Sheesh, OK, my simplest answer is that everyone eats, or at least hopes to. What we call Slow Food nowadays is simply rebranding and reclaiming the way humans have eaten for our entire history. Food lends itself to infinite cultural variation and beauty depending on geographical and cultural factors, and the quickest way to connect with someone (outside of soccer and getting drunk) is to eat and enjoy their food. In the aforementioned examples, many things are considered “Slow.” Hell, even THINKING about where your food comes from is participatory, kind of like the way a lawyer can bill  you $200 for merely THINKING about your divorce case for five minutes while your Babylon whore of a wife goes around sucking off every truck driv –

We’re getting off topic here. Need a moment?

No I’m good. Where was I?

Elitism,Slow Food, your whore of an ex, etc.

Right. In terms of our history, I think the US will never shake its Puritanical roots. Anything epicurean is somehow perceived as a slippery slope towards pee-pees and hoo-hahs thrusting together, laziness, and the kind of secular humanism only those faggots in Europe participate in. (Just think of the townspeople in Footloose, crossed with Ron Swanson’s value system.) This attitude extends to Americans not taking sick days with a perverse pride, having only two weeks of vacation, and not spending very much time preparing and eating meals. On top of all that, the prepared food industry has done a remarkable job convincing people that cooking should be quick, easy, and outsourced to corporations. Soooooo, in a culture that sees time as money and applies business ideologies (even the global-bankrupting ones) to politics, education, and food, spending MORE time to make LESS food is seen as profligate.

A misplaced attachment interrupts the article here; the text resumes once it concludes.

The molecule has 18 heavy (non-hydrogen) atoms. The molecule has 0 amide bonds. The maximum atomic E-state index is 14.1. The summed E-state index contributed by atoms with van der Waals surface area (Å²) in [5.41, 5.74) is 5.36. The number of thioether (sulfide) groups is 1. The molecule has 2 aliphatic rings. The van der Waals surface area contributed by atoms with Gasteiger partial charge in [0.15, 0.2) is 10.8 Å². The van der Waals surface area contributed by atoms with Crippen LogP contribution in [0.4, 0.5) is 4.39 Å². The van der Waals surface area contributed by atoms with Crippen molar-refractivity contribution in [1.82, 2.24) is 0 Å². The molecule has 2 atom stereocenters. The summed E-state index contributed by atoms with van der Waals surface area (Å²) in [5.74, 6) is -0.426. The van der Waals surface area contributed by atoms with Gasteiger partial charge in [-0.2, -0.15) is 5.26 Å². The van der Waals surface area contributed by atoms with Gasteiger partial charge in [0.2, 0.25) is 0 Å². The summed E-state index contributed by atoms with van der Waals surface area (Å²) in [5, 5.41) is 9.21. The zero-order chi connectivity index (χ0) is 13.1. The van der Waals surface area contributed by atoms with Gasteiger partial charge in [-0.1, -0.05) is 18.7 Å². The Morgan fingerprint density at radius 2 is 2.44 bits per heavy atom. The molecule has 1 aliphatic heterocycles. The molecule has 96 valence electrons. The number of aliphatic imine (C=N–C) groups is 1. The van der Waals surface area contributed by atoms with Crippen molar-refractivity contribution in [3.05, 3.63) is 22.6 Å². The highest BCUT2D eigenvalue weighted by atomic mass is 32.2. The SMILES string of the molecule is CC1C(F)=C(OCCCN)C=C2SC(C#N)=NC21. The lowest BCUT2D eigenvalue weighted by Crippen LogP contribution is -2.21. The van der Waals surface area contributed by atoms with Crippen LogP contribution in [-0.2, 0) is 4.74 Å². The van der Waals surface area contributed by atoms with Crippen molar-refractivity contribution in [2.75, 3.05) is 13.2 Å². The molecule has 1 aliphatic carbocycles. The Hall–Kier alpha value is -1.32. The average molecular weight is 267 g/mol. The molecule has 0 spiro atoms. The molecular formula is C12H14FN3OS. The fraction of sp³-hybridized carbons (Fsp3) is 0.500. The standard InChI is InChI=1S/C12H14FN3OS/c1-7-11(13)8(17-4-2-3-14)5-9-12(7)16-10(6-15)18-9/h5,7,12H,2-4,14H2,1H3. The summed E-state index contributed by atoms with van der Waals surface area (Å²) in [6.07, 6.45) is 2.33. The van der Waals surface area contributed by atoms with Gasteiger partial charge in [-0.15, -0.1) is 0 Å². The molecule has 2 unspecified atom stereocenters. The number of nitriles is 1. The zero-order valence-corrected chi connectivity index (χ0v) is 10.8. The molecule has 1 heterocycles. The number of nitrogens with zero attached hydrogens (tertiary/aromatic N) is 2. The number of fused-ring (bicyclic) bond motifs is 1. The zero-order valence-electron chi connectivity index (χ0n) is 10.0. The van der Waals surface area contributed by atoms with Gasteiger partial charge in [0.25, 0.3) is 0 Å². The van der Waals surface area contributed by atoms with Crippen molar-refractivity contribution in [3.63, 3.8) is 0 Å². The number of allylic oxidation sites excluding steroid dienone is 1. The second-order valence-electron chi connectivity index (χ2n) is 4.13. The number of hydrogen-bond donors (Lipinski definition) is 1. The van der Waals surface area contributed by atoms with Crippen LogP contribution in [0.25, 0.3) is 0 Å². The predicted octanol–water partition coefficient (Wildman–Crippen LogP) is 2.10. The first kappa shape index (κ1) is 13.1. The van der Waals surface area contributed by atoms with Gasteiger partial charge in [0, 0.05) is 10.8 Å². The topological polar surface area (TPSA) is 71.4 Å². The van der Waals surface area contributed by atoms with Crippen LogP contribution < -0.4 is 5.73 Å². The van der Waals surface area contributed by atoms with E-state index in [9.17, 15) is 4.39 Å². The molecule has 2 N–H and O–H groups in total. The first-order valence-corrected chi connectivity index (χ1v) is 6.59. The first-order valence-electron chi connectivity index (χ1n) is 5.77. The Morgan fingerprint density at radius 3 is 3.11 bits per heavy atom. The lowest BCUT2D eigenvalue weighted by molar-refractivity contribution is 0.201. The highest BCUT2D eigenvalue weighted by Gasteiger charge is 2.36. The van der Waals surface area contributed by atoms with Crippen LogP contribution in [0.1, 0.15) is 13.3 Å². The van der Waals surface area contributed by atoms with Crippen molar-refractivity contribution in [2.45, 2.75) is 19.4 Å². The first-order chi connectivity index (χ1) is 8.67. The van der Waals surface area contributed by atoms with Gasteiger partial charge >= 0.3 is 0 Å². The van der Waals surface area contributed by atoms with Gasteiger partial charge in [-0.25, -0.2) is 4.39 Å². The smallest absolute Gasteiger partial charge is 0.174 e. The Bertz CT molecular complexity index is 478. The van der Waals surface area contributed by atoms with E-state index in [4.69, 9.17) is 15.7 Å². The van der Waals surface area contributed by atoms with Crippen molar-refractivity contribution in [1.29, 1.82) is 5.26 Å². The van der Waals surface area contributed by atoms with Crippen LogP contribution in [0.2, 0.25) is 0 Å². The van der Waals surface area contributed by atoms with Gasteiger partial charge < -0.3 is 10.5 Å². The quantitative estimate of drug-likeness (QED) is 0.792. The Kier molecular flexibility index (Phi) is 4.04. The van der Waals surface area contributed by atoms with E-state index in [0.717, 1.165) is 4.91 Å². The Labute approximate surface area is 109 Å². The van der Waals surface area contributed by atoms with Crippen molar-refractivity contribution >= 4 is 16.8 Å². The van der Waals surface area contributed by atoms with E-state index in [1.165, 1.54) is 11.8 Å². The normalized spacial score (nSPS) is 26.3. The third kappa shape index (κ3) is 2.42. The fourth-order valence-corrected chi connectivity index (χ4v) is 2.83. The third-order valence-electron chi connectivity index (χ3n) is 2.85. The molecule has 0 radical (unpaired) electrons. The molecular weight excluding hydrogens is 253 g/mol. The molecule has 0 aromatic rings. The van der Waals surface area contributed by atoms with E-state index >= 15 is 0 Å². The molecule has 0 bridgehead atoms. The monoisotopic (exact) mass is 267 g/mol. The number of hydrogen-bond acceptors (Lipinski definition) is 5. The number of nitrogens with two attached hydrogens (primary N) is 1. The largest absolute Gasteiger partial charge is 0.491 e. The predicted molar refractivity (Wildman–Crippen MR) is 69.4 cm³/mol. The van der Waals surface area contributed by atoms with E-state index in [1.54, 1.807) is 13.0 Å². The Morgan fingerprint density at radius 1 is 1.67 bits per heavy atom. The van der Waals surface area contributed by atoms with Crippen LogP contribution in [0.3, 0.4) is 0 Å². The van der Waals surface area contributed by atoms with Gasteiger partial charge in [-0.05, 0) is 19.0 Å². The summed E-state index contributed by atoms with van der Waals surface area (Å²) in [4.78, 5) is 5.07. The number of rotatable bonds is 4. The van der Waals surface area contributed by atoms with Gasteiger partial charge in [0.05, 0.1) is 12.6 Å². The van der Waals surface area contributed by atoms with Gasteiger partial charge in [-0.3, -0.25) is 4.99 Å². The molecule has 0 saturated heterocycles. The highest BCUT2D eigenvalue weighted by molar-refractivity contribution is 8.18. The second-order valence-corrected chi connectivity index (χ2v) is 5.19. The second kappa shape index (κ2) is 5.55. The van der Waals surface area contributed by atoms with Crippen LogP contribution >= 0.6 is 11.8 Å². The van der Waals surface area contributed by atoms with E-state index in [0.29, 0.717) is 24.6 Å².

So what should I do? Go back to the old ways? Hunt and fish? I have a really douchey friend that does paleo…

Well, we all have douchey friends that do paleo, but the simple fact is that most humans have had about 11,000 years to “learn” to eat cereal crops, and we’re pretty good at it now. Plus, there would be no beer or booze without the grain surplus afforded by agriculture and a sedentary (used in the non-nomadic sense, not the fat-people-being-cut-out-of-their-trailers-sense) lifestyle. If you feel like being pedantic while earning a richly-deserved beating, point this out the next time you see a paleo-cross-fitting-Tough-Mudder crushing a beer at the finish line. Slow Food is not synonymous with being a Luddite; on the contrary, it embraces technology and the ease of communication nowadays to shine light on marginalized food systems and traditional ways of life that have less value in the aforementioned commoditized food system. But by all means, hunt and fish more, cure your own bacon, and learn some basic butchery!

Can’t you say it simpler? It’s just food, for chrissakes.

I’ll let Slow Food speak for itself. It defines itself as such: “Slow Food is a global, grassroots organization with supporters in 150 countries around the world who are linking the pleasure of good food with a commitment to their community and the environment. Slow Food believes that everyone has a fundamental right to the pleasure of good food and consequently the responsibility to protect the heritage of biodiversity, culture and knowledge that make this pleasure possible. A non-profit member-supported association, Slow Food was founded in 1989 [in Italy] to counter the rise of fast food and fast life, the disappearance of local food traditions and people’s dwindling interest in the food they eat, where it comes from, how it tastes and how our food choices affect the rest of the world.”